Should (he) stay or should (he) go now?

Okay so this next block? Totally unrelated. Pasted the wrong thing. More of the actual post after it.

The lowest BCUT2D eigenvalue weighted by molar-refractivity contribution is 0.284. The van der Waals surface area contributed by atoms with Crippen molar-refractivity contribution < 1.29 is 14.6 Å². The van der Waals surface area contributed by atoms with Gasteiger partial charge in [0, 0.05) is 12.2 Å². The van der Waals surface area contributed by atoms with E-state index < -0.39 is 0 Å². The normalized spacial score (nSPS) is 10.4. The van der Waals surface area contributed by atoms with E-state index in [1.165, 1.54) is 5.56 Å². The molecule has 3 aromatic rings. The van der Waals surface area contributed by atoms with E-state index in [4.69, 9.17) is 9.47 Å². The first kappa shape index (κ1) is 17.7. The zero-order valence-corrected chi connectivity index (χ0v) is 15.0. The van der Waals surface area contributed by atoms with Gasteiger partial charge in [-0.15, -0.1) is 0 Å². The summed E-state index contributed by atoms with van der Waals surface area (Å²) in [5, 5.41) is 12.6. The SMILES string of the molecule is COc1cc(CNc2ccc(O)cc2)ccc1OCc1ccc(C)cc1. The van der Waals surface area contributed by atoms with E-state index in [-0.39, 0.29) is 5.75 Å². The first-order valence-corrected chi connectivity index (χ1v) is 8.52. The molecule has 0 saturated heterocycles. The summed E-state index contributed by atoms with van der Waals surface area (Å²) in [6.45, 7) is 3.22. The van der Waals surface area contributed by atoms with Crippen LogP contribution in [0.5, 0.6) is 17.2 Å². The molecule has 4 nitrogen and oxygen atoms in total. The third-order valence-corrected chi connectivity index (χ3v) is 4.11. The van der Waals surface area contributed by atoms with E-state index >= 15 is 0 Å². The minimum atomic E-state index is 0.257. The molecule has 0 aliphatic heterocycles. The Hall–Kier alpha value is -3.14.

Predicting the future is a tough job but emergency physicians are asked to do it all the time. Judging who will need urgent intervention for GI bleeding and who can be seen more electively represents an almost daily exercise in the ER. Experience and medical knowledge help in this decision making, but comorbidities or uncertain histories diminish even the best clinician’s predictive abilities. Risk assessment tools attempt to standardize complex decision making by adding statistical power to what has historically been a subjective gestalt. The high incidence and almost binary natural history of GI bleeding (continue to bleed or stop spontaneously) has made it a popular target for risk stratification tools. In a recent study in Lancet Gastroenterology and Hepatology, Oakland et al. attempt to provide us with a small crystal ball to predict who can safely be discharged from the ER after presenting with a lower GI bleed (1).